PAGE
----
ANKARA (Reuters) – Turkish President Recep Tayyip Erdogan said Sweden and Finland must deport or extradite up to 130 “terrorists” to Turkey before the Turkish parliament approves their bid to join NATO.
The two Scandinavian countries last year applied to join NATO in the wake of Russia’s invasion of Ukraine, but their offers must be approved by all 30 NATO member states. Turkey and Hungary have not yet ratified the applications.
Turkey said Sweden in particular should first take a clearer stance against what it views as terrorists, mostly Kurdish militants and the group it blames for the 2016 coup attempt.
“We said look, so if you don’t hand over your terrorists to us, we won’t be able to pass it (approving NATO’s request) through parliament anyway,” Erdogan said in remarks late Sunday, referring to the joint newspapers. The conference he had with Swedish Prime Minister Ulf Christson last November.
“For this to pass to parliament, you first have to hand over 100, about 130 of these terrorists to us,” Erdogan said.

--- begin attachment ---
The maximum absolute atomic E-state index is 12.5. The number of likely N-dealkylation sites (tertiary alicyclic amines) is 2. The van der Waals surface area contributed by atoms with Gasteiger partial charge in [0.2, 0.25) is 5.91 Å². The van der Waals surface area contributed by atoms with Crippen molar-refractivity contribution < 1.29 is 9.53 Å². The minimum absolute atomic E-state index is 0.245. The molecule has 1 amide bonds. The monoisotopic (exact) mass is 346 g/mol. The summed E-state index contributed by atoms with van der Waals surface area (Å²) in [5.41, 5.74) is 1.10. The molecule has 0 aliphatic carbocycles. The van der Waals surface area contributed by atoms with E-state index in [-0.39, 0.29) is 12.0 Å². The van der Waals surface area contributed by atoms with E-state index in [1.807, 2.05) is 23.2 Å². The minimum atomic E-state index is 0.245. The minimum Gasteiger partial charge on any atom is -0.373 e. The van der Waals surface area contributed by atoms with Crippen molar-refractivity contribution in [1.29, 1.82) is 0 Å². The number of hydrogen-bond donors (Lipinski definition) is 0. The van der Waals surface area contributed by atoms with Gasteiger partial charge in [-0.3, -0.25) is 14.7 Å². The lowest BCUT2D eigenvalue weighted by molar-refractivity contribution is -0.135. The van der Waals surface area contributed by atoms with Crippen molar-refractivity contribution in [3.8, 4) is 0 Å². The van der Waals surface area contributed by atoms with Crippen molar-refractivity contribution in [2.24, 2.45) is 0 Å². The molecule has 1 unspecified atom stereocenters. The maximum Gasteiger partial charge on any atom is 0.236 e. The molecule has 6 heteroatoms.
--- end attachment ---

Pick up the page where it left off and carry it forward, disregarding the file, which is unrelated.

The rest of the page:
Finnish politicians interpreted Erdogan’s request as an angry response to an incident in Stockholm last week, in which an effigy of the Turkish leader was hung up during what appeared to be a small protest.
“This must be a reaction, I think, to the events of the past days,” Finland’s foreign minister, Pekka Haavisto, told public broadcaster YLE.
Haavisto said he was not aware of any new official demands from Turkey.
In response to the incident in Stockholm, Turkey canceled a scheduled visit to Ankara by the speaker of the Swedish parliament, Andreas Norlin, who instead came to Helsinki on Monday.
“We stress that in Finland and Sweden we have freedom of expression. We cannot control it,” Finnish Parliament Speaker Matti Vanhanen told reporters at a joint news conference with Norlin.
On the other hand, Swedish Prime Minister Christerson said on Monday that his country is in a “good position” to secure Turkey’s ratification of its NATO file.
Ibrahim Kalin, Erdogan’s spokesman, said on Saturday that time was running out for the Turkish parliament to ratify the bids before presidential and parliamentary elections expected in May.
Reporting by ACE Toxabay. Editing by Jonathan Spicer and Gareth Jones
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